Doctor Sitting in Hallway with Head in Hands

Court have always construed the duty to defend more broadly than the duty to indemnify.  That broad construction becomes amplified when coupled with an equally broad construction of the phrase “arising out of” in an insurance policy.  Recently, the Fourth Circuit Court of Appeals found such a broad construction under North Carolina law, leading to a finding of coverage for a false claims act claim as a medical incident.

In Affinity Living Group, LLC v. Starstone Specialty Insurance Co., No. 18-2376 (4th Cir. May 26, 2020), a healthcare provider was sued under state and federal false claims acts for allegedly billing Medicaid for personal-care services that were never provided at the provider’s nursing homes.  The provider sought a defense from its insurance carrier, which provided coverage for “damages resulting from a claim arising out of a medical incident.”  “Medical incident” was defined in the policy to mean an act, error or omission in the rendering or failure to render medical professional services, including the health care services  or treatment of a patient.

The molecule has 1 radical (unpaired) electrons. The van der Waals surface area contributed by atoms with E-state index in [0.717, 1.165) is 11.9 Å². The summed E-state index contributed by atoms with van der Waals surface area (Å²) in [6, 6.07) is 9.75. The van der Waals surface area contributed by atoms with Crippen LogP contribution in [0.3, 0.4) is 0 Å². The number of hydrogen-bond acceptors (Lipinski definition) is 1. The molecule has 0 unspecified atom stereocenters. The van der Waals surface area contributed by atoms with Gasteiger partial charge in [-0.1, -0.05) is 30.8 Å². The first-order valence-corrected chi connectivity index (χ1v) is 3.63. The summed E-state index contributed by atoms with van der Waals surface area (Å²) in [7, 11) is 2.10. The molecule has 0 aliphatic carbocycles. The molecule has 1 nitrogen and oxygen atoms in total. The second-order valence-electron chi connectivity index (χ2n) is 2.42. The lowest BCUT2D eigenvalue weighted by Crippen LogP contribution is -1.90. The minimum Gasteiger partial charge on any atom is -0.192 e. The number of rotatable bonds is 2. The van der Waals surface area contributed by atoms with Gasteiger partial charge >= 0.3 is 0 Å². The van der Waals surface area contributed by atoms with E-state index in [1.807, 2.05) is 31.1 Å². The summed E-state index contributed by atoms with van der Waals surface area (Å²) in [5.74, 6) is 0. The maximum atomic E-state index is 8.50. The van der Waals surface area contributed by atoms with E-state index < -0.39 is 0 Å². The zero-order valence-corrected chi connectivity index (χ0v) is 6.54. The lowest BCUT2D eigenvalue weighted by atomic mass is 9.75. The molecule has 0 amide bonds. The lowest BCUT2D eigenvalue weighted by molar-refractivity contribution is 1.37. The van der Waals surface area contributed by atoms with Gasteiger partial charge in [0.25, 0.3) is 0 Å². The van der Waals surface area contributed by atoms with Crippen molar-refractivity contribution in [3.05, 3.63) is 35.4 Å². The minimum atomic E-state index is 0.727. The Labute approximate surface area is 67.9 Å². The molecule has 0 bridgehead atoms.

The insurer disclaimed coverage and the provider sued.  The district court granted judgment on the pleadings and dismissed the declaratory judgment and breach of contract claims.  On appeal, the circuit court, by majority decision (dissent was on an appellate jurisdiction point), vacated the district court’s order and remanded the case for further proceedings.

In vacating the order, the court agreed that billing Medicaid for reimbursement was not, in and of itself, a medical incident.  But based on North Carolina law, the court broadly interpreted the phrase “arising out of” to require just some causal connection between the claim and a medical incident to find coverage for duty to defend purposes.  Here, the court held that but for the failure to provide personal-care services, no claim would exist.  Therefore, found the court, the failure to render personal-care services was a covered medical incident under the policy, which had a causal relationship to the allegedly false billing to Medicaid.  The court concluded that the false claims act claims arose out of a medical incident and were covered under the insurance policy.

The court did not rule on the various other coverage defenses, including exclusions, which were not addressed by the district court and remanded the matter for further consideration.

This is yet another decision where the courts construe broadly the duty to defend.  Here that duty was extended to a false claims act claim because of the broad interpretation of the phrase “arising out of” in the insurance policy.